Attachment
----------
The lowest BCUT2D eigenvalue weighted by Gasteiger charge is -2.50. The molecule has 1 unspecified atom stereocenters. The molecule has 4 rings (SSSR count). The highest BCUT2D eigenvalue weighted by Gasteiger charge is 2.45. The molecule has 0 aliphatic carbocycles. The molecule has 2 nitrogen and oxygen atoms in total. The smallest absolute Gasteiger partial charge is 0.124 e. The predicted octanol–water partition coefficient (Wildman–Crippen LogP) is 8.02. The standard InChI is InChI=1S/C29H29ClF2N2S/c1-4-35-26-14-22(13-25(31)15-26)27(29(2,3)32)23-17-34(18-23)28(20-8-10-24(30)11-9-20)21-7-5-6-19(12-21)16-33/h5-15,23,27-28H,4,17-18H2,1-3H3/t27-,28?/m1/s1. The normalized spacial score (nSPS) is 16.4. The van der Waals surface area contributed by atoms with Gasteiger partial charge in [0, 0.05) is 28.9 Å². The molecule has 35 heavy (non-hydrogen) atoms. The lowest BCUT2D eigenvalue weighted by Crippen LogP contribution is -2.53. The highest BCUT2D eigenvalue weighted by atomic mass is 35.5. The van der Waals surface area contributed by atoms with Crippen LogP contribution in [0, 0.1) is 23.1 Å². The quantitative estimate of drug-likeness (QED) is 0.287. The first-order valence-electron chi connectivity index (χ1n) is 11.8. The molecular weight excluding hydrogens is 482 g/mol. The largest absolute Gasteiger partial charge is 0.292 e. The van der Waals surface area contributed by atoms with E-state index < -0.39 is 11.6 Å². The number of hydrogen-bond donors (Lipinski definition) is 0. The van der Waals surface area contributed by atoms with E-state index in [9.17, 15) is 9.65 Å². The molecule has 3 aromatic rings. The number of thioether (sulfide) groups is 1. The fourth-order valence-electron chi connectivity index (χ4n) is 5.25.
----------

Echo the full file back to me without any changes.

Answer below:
The lowest BCUT2D eigenvalue weighted by Gasteiger charge is -2.50. The molecule has 1 unspecified atom stereocenters. The molecule has 4 rings (SSSR count). The highest BCUT2D eigenvalue weighted by Gasteiger charge is 2.45. The molecule has 0 aliphatic carbocycles. The molecule has 2 nitrogen and oxygen atoms in total. The smallest absolute Gasteiger partial charge is 0.124 e. The predicted octanol–water partition coefficient (Wildman–Crippen LogP) is 8.02. The standard InChI is InChI=1S/C29H29ClF2N2S/c1-4-35-26-14-22(13-25(31)15-26)27(29(2,3)32)23-17-34(18-23)28(20-8-10-24(30)11-9-20)21-7-5-6-19(12-21)16-33/h5-15,23,27-28H,4,17-18H2,1-3H3/t27-,28?/m1/s1. The normalized spacial score (nSPS) is 16.4. The van der Waals surface area contributed by atoms with Gasteiger partial charge in [0, 0.05) is 28.9 Å². The molecule has 35 heavy (non-hydrogen) atoms. The lowest BCUT2D eigenvalue weighted by Crippen LogP contribution is -2.53. The highest BCUT2D eigenvalue weighted by atomic mass is 35.5. The van der Waals surface area contributed by atoms with Crippen LogP contribution in [0, 0.1) is 23.1 Å². The quantitative estimate of drug-likeness (QED) is 0.287. The first-order valence-electron chi connectivity index (χ1n) is 11.8. The molecular weight excluding hydrogens is 482 g/mol. The largest absolute Gasteiger partial charge is 0.292 e. The van der Waals surface area contributed by atoms with E-state index < -0.39 is 11.6 Å². The number of hydrogen-bond donors (Lipinski definition) is 0. The van der Waals surface area contributed by atoms with E-state index in [9.17, 15) is 9.65 Å². The molecule has 3 aromatic rings. The number of thioether (sulfide) groups is 1. The fourth-order valence-electron chi connectivity index (χ4n) is 5.25.